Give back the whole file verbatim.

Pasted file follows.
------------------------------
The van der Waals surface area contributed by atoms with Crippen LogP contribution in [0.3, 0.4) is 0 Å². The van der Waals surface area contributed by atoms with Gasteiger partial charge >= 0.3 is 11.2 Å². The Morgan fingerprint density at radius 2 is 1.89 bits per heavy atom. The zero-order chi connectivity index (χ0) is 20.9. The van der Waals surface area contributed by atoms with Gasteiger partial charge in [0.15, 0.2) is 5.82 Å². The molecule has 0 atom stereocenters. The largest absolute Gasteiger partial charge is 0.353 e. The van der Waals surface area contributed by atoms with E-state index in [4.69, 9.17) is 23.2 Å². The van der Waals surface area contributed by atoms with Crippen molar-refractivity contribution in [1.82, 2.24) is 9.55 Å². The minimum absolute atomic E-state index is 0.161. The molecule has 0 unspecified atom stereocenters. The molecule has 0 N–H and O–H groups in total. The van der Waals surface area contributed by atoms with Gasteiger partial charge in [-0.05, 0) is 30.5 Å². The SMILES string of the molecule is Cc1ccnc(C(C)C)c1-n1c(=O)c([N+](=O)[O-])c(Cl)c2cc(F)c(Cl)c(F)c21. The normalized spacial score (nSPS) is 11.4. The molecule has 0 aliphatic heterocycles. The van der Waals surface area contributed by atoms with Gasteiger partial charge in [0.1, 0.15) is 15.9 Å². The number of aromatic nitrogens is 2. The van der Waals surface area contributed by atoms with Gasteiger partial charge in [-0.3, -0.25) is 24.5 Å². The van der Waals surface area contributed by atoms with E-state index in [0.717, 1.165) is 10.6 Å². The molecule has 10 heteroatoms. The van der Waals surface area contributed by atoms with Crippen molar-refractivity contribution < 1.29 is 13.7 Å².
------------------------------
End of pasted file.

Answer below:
The van der Waals surface area contributed by atoms with Crippen LogP contribution in [0.3, 0.4) is 0 Å². The van der Waals surface area contributed by atoms with Gasteiger partial charge >= 0.3 is 11.2 Å². The Morgan fingerprint density at radius 2 is 1.89 bits per heavy atom. The zero-order chi connectivity index (χ0) is 20.9. The van der Waals surface area contributed by atoms with Gasteiger partial charge in [0.15, 0.2) is 5.82 Å². The molecule has 0 atom stereocenters. The largest absolute Gasteiger partial charge is 0.353 e. The van der Waals surface area contributed by atoms with E-state index in [4.69, 9.17) is 23.2 Å². The van der Waals surface area contributed by atoms with Crippen molar-refractivity contribution in [1.82, 2.24) is 9.55 Å². The minimum absolute atomic E-state index is 0.161. The molecule has 0 unspecified atom stereocenters. The molecule has 0 N–H and O–H groups in total. The van der Waals surface area contributed by atoms with Gasteiger partial charge in [-0.05, 0) is 30.5 Å². The SMILES string of the molecule is Cc1ccnc(C(C)C)c1-n1c(=O)c([N+](=O)[O-])c(Cl)c2cc(F)c(Cl)c(F)c21. The normalized spacial score (nSPS) is 11.4. The molecule has 0 aliphatic heterocycles. The van der Waals surface area contributed by atoms with Gasteiger partial charge in [0.1, 0.15) is 15.9 Å². The number of aromatic nitrogens is 2. The van der Waals surface area contributed by atoms with Gasteiger partial charge in [-0.3, -0.25) is 24.5 Å². The van der Waals surface area contributed by atoms with E-state index in [0.717, 1.165) is 10.6 Å². The molecule has 10 heteroatoms. The van der Waals surface area contributed by atoms with Crippen molar-refractivity contribution < 1.29 is 13.7 Å².